As COVID-19 infections across Oregon surge and Clackamas County and 14 others prepare to enter the "extreme risk" category on Friday, April 30, the Clackamas Board of County Commissioners is urging community members to do their part in helping slow the transmission of the disease as the fourth wave begins to wreak havoc on the economy and shutter businesses.
"We can turn this around only by reducing the rise of COVID cases whatever the cause: increased community activity, emerging new variants or vaccine hesitancy," the message states. "We implore you to work with your fellow Oregonians to get your shot, wear your mask and keep your distance."
The board voted 4-1 — with Commissioner Mark Shull dissenting — to approve pushing out the message which also includes some information on federal programs available to certain businesses such as restaurants that will be coming online Monday, May 3, to offer more than $28 billion in recovery resources.
"We will continue to press the governor for better notice, collaboration and certainty in the days ahead so our economy can rebuild. We urge you to help us make this case by doing your part to keep our community safe and strong," commissioners said.
Also this week:
The Clackamas Board of County Commissioners were joined by 75 other county leaders from across the state in signing a letter drafted by the Oregon Restaurant and Lodging Association and Association of Oregon Counties requesting that Gov. Kate Brown lift state mandated business restrictions on Oregon communities while empowering their local county health authorities to "uphold high expectations for ongoing health and safety measures as recommended by the CDC."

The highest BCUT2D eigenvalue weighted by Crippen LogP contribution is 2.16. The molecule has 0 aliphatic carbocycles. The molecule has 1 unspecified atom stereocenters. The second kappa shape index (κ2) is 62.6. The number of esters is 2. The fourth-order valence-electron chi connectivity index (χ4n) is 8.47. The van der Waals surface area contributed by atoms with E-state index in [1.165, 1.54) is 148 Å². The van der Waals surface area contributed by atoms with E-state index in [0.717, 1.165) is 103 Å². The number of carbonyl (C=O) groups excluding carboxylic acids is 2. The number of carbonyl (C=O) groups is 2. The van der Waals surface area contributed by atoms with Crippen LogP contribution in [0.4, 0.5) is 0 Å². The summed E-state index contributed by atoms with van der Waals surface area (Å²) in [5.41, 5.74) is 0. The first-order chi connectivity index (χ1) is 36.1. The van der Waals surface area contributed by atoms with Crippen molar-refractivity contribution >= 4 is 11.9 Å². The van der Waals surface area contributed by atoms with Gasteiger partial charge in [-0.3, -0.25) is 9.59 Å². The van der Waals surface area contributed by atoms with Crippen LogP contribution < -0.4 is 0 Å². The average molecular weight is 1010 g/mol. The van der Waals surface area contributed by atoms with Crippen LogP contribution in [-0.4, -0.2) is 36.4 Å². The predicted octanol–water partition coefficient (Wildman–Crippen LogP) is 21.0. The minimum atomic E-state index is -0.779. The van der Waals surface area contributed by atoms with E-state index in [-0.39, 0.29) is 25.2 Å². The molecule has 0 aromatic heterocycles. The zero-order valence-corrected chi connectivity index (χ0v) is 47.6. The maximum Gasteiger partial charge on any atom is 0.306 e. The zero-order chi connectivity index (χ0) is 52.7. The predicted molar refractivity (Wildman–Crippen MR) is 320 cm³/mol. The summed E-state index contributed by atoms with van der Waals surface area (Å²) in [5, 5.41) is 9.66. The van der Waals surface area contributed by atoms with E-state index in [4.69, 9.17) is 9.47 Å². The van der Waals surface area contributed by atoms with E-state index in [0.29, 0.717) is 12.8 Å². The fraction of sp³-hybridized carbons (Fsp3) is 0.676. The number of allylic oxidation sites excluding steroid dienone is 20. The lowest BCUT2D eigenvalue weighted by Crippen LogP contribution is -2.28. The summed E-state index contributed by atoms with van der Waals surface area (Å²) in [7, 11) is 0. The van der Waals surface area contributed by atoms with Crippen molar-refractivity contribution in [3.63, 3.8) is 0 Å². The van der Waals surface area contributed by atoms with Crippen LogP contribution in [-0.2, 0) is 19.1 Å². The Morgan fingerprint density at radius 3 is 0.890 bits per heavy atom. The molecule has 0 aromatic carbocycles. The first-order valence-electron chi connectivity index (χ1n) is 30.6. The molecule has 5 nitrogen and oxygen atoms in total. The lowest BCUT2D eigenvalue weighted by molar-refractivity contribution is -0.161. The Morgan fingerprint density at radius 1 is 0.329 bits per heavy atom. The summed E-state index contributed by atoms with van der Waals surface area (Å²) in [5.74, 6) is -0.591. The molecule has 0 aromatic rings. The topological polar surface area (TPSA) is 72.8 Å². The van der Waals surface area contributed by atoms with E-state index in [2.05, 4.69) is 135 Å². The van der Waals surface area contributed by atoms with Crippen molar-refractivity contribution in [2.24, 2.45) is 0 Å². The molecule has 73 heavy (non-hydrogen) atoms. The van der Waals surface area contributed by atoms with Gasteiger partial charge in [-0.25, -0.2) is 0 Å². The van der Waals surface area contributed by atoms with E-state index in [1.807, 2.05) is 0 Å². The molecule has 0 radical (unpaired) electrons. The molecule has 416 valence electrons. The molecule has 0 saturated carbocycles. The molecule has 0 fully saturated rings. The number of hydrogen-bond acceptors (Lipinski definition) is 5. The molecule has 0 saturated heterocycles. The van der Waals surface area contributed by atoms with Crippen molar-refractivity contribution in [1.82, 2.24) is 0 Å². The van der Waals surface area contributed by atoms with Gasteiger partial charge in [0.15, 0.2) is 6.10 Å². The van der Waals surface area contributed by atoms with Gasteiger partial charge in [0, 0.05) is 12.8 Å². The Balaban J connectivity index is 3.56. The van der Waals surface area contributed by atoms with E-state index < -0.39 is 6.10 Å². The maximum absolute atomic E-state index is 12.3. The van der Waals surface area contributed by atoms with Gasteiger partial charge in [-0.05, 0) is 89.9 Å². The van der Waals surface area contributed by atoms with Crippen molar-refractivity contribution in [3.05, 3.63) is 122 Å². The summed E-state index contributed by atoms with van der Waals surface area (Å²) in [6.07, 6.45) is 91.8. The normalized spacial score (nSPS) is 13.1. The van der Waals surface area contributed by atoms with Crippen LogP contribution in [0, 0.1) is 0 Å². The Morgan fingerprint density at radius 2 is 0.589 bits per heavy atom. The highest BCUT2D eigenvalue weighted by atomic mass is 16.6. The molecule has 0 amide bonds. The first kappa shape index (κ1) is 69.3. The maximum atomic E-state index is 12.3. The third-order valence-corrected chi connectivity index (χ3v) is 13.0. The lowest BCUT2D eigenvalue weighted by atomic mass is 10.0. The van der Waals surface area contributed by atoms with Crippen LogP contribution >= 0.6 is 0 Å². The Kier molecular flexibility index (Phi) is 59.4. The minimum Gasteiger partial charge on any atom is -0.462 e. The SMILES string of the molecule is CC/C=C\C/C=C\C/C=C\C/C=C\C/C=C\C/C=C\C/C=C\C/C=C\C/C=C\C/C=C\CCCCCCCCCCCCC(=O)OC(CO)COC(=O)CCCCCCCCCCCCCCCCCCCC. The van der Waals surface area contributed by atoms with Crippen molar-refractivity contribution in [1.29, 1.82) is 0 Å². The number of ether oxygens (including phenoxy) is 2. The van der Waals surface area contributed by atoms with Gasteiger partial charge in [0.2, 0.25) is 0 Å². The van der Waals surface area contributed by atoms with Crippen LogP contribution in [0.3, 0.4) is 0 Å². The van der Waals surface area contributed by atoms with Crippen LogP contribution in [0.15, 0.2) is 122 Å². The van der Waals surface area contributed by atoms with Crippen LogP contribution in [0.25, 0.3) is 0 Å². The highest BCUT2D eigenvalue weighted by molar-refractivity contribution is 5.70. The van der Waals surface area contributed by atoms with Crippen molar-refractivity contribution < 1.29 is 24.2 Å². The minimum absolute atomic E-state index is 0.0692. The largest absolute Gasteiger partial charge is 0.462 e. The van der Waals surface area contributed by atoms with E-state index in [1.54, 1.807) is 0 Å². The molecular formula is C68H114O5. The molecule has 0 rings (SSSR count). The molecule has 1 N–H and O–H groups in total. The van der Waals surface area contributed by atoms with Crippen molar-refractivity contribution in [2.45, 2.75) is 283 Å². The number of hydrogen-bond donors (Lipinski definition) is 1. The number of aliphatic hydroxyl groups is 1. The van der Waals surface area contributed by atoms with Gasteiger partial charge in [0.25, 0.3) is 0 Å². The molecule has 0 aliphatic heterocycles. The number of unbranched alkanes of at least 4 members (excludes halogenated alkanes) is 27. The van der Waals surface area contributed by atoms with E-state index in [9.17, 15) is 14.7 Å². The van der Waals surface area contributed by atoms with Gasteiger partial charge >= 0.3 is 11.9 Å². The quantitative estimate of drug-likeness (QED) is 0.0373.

In a separate statement this week, ORLA President and CEO Jason Brandt blasted the latest round of business restrictions as "arbitrary" and lacking published data that links community spread to business environments such as restaurants.
"The move by the Governor's Office is tone deaf and offensive to tens of thousands of Oregonians working in restaurants and bars across our state attempting to pay their bills. COVID-19 closures and restrictions on indoor dining are clobbering Oregon's restaurants, bars and hospitality sector," Brandt said. "We've seen more than 1,000 close because of the pandemic recession. The uncertainty and arbitrary nature of targeting restaurants has made it impossible for these local businesses to plan during a time when they're already struggling to survive. The governor should stop blaming restaurants as the source of COVID-19 spikes. It is blatant discrimination against our local businesses. Instead, we should focus on what we know will work – vaccinating all Oregonians."
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